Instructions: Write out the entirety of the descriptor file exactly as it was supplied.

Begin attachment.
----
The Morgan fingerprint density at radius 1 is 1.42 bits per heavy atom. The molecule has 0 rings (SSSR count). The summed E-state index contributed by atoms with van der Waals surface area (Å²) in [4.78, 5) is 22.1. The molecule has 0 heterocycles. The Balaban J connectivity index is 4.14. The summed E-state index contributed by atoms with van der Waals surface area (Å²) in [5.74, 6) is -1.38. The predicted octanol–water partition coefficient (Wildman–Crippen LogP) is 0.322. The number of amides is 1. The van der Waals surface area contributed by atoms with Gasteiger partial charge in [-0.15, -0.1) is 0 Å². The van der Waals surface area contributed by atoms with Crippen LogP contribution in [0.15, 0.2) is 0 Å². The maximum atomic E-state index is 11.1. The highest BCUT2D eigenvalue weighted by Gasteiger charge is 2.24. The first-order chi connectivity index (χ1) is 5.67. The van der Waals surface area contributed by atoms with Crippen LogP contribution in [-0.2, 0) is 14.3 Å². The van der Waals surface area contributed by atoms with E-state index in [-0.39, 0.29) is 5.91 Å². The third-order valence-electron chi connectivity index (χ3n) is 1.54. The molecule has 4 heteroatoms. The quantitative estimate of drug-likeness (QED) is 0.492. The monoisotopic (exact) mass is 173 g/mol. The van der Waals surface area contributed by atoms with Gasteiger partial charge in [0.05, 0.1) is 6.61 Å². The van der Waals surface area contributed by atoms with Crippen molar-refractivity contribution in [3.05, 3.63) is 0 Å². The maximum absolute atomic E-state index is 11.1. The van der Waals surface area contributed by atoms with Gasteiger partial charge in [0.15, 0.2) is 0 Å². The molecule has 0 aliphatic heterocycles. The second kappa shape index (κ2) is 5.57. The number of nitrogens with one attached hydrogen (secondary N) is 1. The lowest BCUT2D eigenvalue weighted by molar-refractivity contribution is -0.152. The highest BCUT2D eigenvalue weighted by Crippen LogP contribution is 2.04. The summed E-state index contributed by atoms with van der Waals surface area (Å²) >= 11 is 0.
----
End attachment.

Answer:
The Morgan fingerprint density at radius 1 is 1.42 bits per heavy atom. The molecule has 0 rings (SSSR count). The summed E-state index contributed by atoms with van der Waals surface area (Å²) in [4.78, 5) is 22.1. The molecule has 0 heterocycles. The Balaban J connectivity index is 4.14. The summed E-state index contributed by atoms with van der Waals surface area (Å²) in [5.74, 6) is -1.38. The predicted octanol–water partition coefficient (Wildman–Crippen LogP) is 0.322. The number of amides is 1. The van der Waals surface area contributed by atoms with Gasteiger partial charge in [-0.15, -0.1) is 0 Å². The van der Waals surface area contributed by atoms with Crippen LogP contribution in [0.15, 0.2) is 0 Å². The maximum atomic E-state index is 11.1. The highest BCUT2D eigenvalue weighted by Gasteiger charge is 2.24. The first-order chi connectivity index (χ1) is 5.67. The van der Waals surface area contributed by atoms with Crippen LogP contribution in [-0.2, 0) is 14.3 Å². The van der Waals surface area contributed by atoms with E-state index in [-0.39, 0.29) is 5.91 Å². The third-order valence-electron chi connectivity index (χ3n) is 1.54. The molecule has 4 heteroatoms. The quantitative estimate of drug-likeness (QED) is 0.492. The monoisotopic (exact) mass is 173 g/mol. The van der Waals surface area contributed by atoms with Gasteiger partial charge in [0.05, 0.1) is 6.61 Å². The van der Waals surface area contributed by atoms with Crippen molar-refractivity contribution in [3.05, 3.63) is 0 Å². The maximum absolute atomic E-state index is 11.1. The van der Waals surface area contributed by atoms with Gasteiger partial charge in [0.15, 0.2) is 0 Å². The molecule has 0 aliphatic heterocycles. The second kappa shape index (κ2) is 5.57. The number of nitrogens with one attached hydrogen (secondary N) is 1. The lowest BCUT2D eigenvalue weighted by molar-refractivity contribution is -0.152. The highest BCUT2D eigenvalue weighted by Crippen LogP contribution is 2.04. The summed E-state index contributed by atoms with van der Waals surface area (Å²) >= 11 is 0.